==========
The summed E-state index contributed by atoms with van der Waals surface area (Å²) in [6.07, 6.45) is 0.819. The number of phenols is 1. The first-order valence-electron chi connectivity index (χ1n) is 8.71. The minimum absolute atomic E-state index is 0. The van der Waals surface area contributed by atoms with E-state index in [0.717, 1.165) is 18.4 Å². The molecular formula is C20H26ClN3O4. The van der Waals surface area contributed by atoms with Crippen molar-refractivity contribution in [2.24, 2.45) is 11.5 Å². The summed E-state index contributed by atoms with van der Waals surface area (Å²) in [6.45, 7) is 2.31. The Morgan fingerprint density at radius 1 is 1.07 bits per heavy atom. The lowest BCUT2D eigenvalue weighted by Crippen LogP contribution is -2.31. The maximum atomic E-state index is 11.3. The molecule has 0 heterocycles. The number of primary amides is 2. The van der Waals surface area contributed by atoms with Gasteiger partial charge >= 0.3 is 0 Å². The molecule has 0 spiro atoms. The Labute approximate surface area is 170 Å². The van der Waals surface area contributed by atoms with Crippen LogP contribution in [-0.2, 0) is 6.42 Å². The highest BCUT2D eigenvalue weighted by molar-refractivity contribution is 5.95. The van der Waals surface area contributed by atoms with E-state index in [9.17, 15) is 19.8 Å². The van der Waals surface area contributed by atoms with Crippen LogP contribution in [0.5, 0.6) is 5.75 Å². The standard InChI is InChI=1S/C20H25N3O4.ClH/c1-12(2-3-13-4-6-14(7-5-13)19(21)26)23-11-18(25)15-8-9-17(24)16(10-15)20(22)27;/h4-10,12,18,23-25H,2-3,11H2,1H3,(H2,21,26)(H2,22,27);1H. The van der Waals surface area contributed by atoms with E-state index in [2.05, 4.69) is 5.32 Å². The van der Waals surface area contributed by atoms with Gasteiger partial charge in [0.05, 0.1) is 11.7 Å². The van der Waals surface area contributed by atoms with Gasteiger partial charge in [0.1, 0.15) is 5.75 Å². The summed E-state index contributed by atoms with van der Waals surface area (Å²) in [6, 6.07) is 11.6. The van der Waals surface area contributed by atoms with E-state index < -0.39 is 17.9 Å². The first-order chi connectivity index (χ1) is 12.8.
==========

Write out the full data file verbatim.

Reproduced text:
The summed E-state index contributed by atoms with van der Waals surface area (Å²) in [6.07, 6.45) is 0.819. The number of phenols is 1. The first-order valence-electron chi connectivity index (χ1n) is 8.71. The minimum absolute atomic E-state index is 0. The van der Waals surface area contributed by atoms with E-state index in [0.717, 1.165) is 18.4 Å². The molecular formula is C20H26ClN3O4. The van der Waals surface area contributed by atoms with Crippen molar-refractivity contribution in [2.24, 2.45) is 11.5 Å². The summed E-state index contributed by atoms with van der Waals surface area (Å²) in [6.45, 7) is 2.31. The Morgan fingerprint density at radius 1 is 1.07 bits per heavy atom. The lowest BCUT2D eigenvalue weighted by Crippen LogP contribution is -2.31. The maximum atomic E-state index is 11.3. The molecule has 0 heterocycles. The number of primary amides is 2. The van der Waals surface area contributed by atoms with Gasteiger partial charge >= 0.3 is 0 Å². The molecule has 0 spiro atoms. The Labute approximate surface area is 170 Å². The van der Waals surface area contributed by atoms with Crippen LogP contribution in [-0.2, 0) is 6.42 Å². The highest BCUT2D eigenvalue weighted by molar-refractivity contribution is 5.95. The van der Waals surface area contributed by atoms with E-state index in [9.17, 15) is 19.8 Å². The van der Waals surface area contributed by atoms with Crippen LogP contribution in [0.5, 0.6) is 5.75 Å². The standard InChI is InChI=1S/C20H25N3O4.ClH/c1-12(2-3-13-4-6-14(7-5-13)19(21)26)23-11-18(25)15-8-9-17(24)16(10-15)20(22)27;/h4-10,12,18,23-25H,2-3,11H2,1H3,(H2,21,26)(H2,22,27);1H. The van der Waals surface area contributed by atoms with E-state index in [2.05, 4.69) is 5.32 Å². The van der Waals surface area contributed by atoms with Gasteiger partial charge in [0.05, 0.1) is 11.7 Å². The van der Waals surface area contributed by atoms with Gasteiger partial charge in [0.1, 0.15) is 5.75 Å². The summed E-state index contributed by atoms with van der Waals surface area (Å²) in [6, 6.07) is 11.6. The van der Waals surface area contributed by atoms with E-state index < -0.39 is 17.9 Å². The first-order chi connectivity index (χ1) is 12.8.